Adding insult to injury, Lynn says that once you get on one mailing list after having been sent useless information the first time, your name is on a master list sold back and forth to others operating the same type of easy money scams. They figure if you bit once, you might take the bait again.

Hayes told The City Paper that he hears those types of complaints a lot but there is little that law enforcement can do in those situations. If people simply were promised information for their money, prosecuting the people who sent the information — only because it is of little use when it arrives — is difficult.

What Hayes can investigate within his jurisdiction are people who are lured by the promise of easy cash and end up becoming accomplices in an international criminal enterprise.

One example, according to Hayes, is the case of a Middle Tennessee woman. While he couldn’t give her name or where she lives because of an ongoing investigation, he did outline the scam that was discovered in the last few weeks.

The woman, a married college educated professional in a middle class household, decided she wanted to help her family by making some extra income. She responded to a work-at-home advertisement and was informed that she would be a “payment processor.”

According to the people she was working for, it was explained to her they were part of a company operating outside of the United States, and because of that they could not open a bank account. What the company needed her to do was receive checks in the mail that had been made out to her, keep 10 percent for herself, and then wire the rest back to the company. That was it.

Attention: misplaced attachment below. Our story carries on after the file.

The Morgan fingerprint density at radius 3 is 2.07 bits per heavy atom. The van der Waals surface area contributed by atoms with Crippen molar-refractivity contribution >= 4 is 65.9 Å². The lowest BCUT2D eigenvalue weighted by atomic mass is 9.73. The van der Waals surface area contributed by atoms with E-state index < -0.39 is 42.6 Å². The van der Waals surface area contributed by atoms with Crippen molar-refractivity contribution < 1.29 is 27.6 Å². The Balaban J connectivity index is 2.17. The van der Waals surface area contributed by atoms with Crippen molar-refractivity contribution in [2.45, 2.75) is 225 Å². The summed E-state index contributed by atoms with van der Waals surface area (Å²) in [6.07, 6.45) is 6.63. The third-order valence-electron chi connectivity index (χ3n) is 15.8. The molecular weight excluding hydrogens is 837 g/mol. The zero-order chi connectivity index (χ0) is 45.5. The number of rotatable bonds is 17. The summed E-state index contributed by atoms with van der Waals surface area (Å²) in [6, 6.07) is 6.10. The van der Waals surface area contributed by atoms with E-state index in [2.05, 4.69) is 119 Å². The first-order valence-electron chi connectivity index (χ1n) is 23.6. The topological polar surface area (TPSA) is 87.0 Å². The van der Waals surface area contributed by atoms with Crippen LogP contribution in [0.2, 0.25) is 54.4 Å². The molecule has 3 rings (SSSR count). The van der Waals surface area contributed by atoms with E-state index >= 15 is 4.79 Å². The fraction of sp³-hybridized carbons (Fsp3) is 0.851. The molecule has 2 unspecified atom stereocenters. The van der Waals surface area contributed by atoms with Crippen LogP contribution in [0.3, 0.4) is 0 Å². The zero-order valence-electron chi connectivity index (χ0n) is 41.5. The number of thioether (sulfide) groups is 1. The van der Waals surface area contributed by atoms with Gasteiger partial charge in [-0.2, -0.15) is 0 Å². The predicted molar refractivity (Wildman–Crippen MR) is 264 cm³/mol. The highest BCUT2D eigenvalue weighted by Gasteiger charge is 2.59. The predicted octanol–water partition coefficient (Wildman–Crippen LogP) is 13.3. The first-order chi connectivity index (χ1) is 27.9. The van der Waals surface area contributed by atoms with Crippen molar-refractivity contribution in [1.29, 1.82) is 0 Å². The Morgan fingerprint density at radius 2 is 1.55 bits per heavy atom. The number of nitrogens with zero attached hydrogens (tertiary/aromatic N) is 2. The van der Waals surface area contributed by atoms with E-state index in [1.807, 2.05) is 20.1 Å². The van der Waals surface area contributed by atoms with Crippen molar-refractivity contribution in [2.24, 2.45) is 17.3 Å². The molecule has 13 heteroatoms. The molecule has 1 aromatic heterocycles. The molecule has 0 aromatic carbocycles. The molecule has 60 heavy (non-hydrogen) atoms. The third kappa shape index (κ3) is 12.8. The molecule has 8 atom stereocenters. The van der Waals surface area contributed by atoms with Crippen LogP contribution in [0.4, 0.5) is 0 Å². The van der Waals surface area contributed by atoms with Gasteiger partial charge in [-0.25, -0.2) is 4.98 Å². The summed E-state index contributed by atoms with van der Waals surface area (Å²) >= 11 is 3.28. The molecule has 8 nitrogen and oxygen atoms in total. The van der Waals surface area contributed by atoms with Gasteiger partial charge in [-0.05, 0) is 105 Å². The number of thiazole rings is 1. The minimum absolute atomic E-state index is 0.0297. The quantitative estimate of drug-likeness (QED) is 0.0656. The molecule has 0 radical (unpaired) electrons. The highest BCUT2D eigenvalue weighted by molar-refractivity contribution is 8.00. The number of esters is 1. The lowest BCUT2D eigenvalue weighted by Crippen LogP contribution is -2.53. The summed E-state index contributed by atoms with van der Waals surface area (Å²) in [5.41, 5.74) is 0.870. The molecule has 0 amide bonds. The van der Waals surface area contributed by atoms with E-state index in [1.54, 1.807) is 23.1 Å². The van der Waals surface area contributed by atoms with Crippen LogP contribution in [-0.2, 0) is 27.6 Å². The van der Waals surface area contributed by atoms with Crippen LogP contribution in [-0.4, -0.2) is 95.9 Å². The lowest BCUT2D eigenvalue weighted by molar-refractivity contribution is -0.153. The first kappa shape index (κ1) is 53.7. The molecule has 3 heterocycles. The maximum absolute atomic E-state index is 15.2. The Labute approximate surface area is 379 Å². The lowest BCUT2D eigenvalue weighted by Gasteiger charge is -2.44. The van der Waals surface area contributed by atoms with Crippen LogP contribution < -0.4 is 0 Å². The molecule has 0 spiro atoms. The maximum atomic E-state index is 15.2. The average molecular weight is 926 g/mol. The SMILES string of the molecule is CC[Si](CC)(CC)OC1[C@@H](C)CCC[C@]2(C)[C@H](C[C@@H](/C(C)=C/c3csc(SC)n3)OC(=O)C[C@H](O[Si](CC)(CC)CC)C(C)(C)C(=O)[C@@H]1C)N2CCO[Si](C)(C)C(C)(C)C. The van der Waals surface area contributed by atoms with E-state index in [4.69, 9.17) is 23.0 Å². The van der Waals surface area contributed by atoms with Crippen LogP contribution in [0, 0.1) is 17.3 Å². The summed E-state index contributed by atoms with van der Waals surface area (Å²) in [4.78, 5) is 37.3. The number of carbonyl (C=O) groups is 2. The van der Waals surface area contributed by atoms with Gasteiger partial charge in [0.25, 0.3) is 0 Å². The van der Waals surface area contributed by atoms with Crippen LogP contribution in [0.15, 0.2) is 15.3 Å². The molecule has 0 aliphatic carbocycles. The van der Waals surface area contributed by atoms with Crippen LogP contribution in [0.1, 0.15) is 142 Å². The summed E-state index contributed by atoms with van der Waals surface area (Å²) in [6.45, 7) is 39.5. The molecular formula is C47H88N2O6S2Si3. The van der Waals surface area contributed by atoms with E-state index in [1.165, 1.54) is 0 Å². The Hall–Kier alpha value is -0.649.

Many people seem to be aware of these types of scams originating from Nigeria or other African countries as have been documented, however it is important to note that these “companies” with people asking you to process the checks could be in places like Jamaica or Canada — virtually anywhere.

What the Midstate woman was doing, according to Hayes, was processing checks and wiring money to a person who was using the online auction site eBay to sell items purchased with stolen credit cards.

The checks the woman was getting in the mail were from people who as high bidders had “won” items on eBay. The items they had “won” (purchased with stolen credit card numbers) were sent to them, but had to be paid with personal or cashier’s checks. When the high bidder sent the payment to the Midstate woman, she then took her cut and sent the rest (in cash) on to her “employer.”

Hayes said that the woman locally involved in the scheme won’t be prosecuted — as she was an unwitting participant.